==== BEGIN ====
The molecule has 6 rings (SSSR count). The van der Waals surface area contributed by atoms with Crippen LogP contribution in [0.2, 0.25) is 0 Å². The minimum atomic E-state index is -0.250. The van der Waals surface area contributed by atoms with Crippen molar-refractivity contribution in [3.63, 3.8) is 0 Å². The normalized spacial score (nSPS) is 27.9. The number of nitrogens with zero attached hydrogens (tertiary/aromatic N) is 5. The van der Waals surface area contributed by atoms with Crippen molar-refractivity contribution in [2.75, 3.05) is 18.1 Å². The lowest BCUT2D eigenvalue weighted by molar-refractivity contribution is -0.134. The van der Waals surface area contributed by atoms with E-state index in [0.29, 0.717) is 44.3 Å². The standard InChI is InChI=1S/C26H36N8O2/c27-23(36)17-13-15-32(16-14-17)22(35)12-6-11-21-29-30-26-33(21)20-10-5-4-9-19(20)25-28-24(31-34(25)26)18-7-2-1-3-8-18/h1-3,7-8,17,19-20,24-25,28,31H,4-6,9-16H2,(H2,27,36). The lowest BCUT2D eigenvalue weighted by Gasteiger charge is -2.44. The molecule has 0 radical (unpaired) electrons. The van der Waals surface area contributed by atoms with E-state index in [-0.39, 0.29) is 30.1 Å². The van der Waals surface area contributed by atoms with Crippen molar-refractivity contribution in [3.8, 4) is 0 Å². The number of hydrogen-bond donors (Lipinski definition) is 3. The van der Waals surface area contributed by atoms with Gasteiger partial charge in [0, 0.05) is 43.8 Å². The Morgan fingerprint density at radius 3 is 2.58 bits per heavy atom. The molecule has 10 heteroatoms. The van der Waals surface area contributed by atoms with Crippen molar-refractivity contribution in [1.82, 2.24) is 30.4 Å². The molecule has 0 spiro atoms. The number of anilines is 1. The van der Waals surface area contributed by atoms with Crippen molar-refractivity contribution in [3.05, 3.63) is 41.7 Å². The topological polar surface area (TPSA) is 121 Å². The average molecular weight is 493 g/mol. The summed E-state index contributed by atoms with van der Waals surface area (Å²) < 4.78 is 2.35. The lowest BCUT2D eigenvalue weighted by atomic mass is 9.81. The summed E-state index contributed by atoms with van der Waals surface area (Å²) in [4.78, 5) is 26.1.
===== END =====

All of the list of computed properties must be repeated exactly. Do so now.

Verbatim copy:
The molecule has 6 rings (SSSR count). The van der Waals surface area contributed by atoms with Crippen LogP contribution in [0.2, 0.25) is 0 Å². The minimum atomic E-state index is -0.250. The van der Waals surface area contributed by atoms with Crippen molar-refractivity contribution in [3.63, 3.8) is 0 Å². The normalized spacial score (nSPS) is 27.9. The number of nitrogens with zero attached hydrogens (tertiary/aromatic N) is 5. The van der Waals surface area contributed by atoms with Crippen molar-refractivity contribution in [2.75, 3.05) is 18.1 Å². The lowest BCUT2D eigenvalue weighted by molar-refractivity contribution is -0.134. The van der Waals surface area contributed by atoms with E-state index in [0.29, 0.717) is 44.3 Å². The standard InChI is InChI=1S/C26H36N8O2/c27-23(36)17-13-15-32(16-14-17)22(35)12-6-11-21-29-30-26-33(21)20-10-5-4-9-19(20)25-28-24(31-34(25)26)18-7-2-1-3-8-18/h1-3,7-8,17,19-20,24-25,28,31H,4-6,9-16H2,(H2,27,36). The lowest BCUT2D eigenvalue weighted by Gasteiger charge is -2.44. The molecule has 0 radical (unpaired) electrons. The van der Waals surface area contributed by atoms with E-state index in [-0.39, 0.29) is 30.1 Å². The van der Waals surface area contributed by atoms with Crippen molar-refractivity contribution in [3.8, 4) is 0 Å². The number of hydrogen-bond donors (Lipinski definition) is 3. The van der Waals surface area contributed by atoms with Gasteiger partial charge in [0, 0.05) is 43.8 Å². The Morgan fingerprint density at radius 3 is 2.58 bits per heavy atom. The molecule has 10 heteroatoms. The van der Waals surface area contributed by atoms with Crippen molar-refractivity contribution in [1.82, 2.24) is 30.4 Å². The molecule has 0 spiro atoms. The number of anilines is 1. The van der Waals surface area contributed by atoms with Crippen molar-refractivity contribution in [3.05, 3.63) is 41.7 Å². The topological polar surface area (TPSA) is 121 Å². The average molecular weight is 493 g/mol. The summed E-state index contributed by atoms with van der Waals surface area (Å²) < 4.78 is 2.35. The lowest BCUT2D eigenvalue weighted by atomic mass is 9.81. The summed E-state index contributed by atoms with van der Waals surface area (Å²) in [4.78, 5) is 26.1.